Project X (2012)
Starring Thomas Mann, Oliver Cooper and Jonathan Daniel Brown
Written by Matt Drake and Michael Bacall
Directed by Nima Nourizadeh
The “big party” has been the focus of many films before; in fact each decade seems to possess its own high point in the genre. Be it Animal House in the 70’s, Revenge of the Nerds and House Party in the 80’s, American Pie in the 90’s, and Superbad in the last 10 years, each of these films possessed endearing characters that we could follow throughout whatever wild antics ensued. Project X really wants to be in this group; they want to be “the” party movie for this generation. In the end, while I give it points for ambition, it falls a little short in execution.
Thomas’ (Mann) parents are leaving for the weekend, on the same day as his birthday, and entrusting the house to him. While Thomas wants desperately to have a party in order to establish himself to the “cool” kids he is currently ostracized from, he also wants to protect his parents’ trust and keep the volume of the party reasonable. This however is not the plan of Costa (Cooper), Thomas’ best friend, who is determined to make the two of them and their other friend J.B. (Brown) the talk of the entire school. This leads Costa to invite everybody in the school and neighborhood, even going as far as posting the event on Craigslist. He hires “security” for the party in the form of a couple of younger kids, who end up with some of the funniest sequences in the entire film, and who naturally become less effective as the night carries on. Before the chaos begins we see the trio with Kirby (Kirby Bliss Blanton), the proverbial hot girl who Thomas has been friends with since they were small kids and will inevitably end up hooking up by the end of the night. We’ve seen this before, in fact most of Project X we’ve seen before. When everybody ends up showing up in the thousands, people of all ages, the party quickly devolves to chaos. The entire film is shot “found footage” style with all the clips from various types of camera are spliced together to create the film.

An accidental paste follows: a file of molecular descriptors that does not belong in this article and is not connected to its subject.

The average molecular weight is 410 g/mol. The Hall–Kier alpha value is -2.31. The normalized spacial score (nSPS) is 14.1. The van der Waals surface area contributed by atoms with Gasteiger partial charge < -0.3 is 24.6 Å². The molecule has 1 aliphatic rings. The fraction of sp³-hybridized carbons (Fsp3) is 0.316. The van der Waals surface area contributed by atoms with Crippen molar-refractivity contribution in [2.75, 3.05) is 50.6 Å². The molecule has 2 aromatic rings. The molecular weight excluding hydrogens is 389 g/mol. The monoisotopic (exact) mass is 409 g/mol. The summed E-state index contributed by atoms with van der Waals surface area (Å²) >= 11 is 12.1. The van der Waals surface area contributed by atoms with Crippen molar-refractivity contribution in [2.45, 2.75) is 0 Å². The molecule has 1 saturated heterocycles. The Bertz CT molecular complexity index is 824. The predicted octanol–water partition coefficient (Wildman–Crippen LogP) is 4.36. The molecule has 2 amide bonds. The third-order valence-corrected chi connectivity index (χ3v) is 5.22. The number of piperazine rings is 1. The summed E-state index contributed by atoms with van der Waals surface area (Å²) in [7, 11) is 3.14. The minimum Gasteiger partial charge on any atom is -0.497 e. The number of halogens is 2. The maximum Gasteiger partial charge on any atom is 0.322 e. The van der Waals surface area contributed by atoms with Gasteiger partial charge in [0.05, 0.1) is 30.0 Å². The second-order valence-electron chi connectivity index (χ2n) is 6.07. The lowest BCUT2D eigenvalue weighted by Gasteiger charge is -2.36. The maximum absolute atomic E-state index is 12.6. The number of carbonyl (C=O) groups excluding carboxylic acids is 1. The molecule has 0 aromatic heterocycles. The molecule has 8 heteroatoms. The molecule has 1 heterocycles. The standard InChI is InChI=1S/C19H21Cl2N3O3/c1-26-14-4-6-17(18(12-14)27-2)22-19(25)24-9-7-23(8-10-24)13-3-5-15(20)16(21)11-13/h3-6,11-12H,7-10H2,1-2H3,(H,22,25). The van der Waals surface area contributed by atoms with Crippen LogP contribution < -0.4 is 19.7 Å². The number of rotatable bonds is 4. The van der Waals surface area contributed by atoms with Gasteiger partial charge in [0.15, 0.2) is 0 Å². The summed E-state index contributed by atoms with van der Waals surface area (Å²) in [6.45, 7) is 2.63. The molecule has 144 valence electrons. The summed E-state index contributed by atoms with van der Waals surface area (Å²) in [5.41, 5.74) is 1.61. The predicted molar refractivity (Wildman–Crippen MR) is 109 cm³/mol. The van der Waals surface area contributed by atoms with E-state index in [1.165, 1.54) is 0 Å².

While we have seen most of this before there were some things I had to admire. Firstly, the toll of the evening is shown on the faces and attire of the leads throughout the night, nobody is still “fresh as a daisy” at 3am after drinking constantly. The wear and tear of the evening can be seen visually and felt through the characters as the film goes on. Secondly, I had to admire the “nothing is too big/crazy” mentality of the filmmakers; this film goes well over the top and keeps going for more. And of course the film comes down to its leads, who do a decent job in carrying the film, though they lack in character development and as such are less memorable than characters in the movies I talked about prior.
Project X is hardly a film to dissect fully; the film has plot holes big enough to drive one of those new TTC rocket trains through, but if you can turn the analytical part of the “grey matter” off and focus on having a good time with the film you probably will. One unfortunate part of this film is the lack of a follow-up afterwards; the kids cause nearly 1 million in damages and get away with the most lenient of penalties. This fact and the chatter overheard from the younger parts in attendance at the screening, lead me to believe that someone will try to reenact the events of the film at some point in time. The film is loosely based on a house party thrown by a kid in Australia that caused $20,000 in damage, yet ended up without any arrests. If this happens I only hope my apartment isn’t trashed like everything is in this film! Overall not a wasted outing to the theater, but also not something you’re likely to be talking about a week later.
Admittedly I am not the target audience for this film and the high school/college crowd will probably find more to love about Project X, and that is great. My advice to them is to seek out the films I talked about at the beginning of this review if they have not seen them. I would hope they can then see that Project X is merely standing on the shoulders of these classic films, but not quite joining them as an equal.
Til Next Time
Kirk “Movie Junkie TO” Haviland
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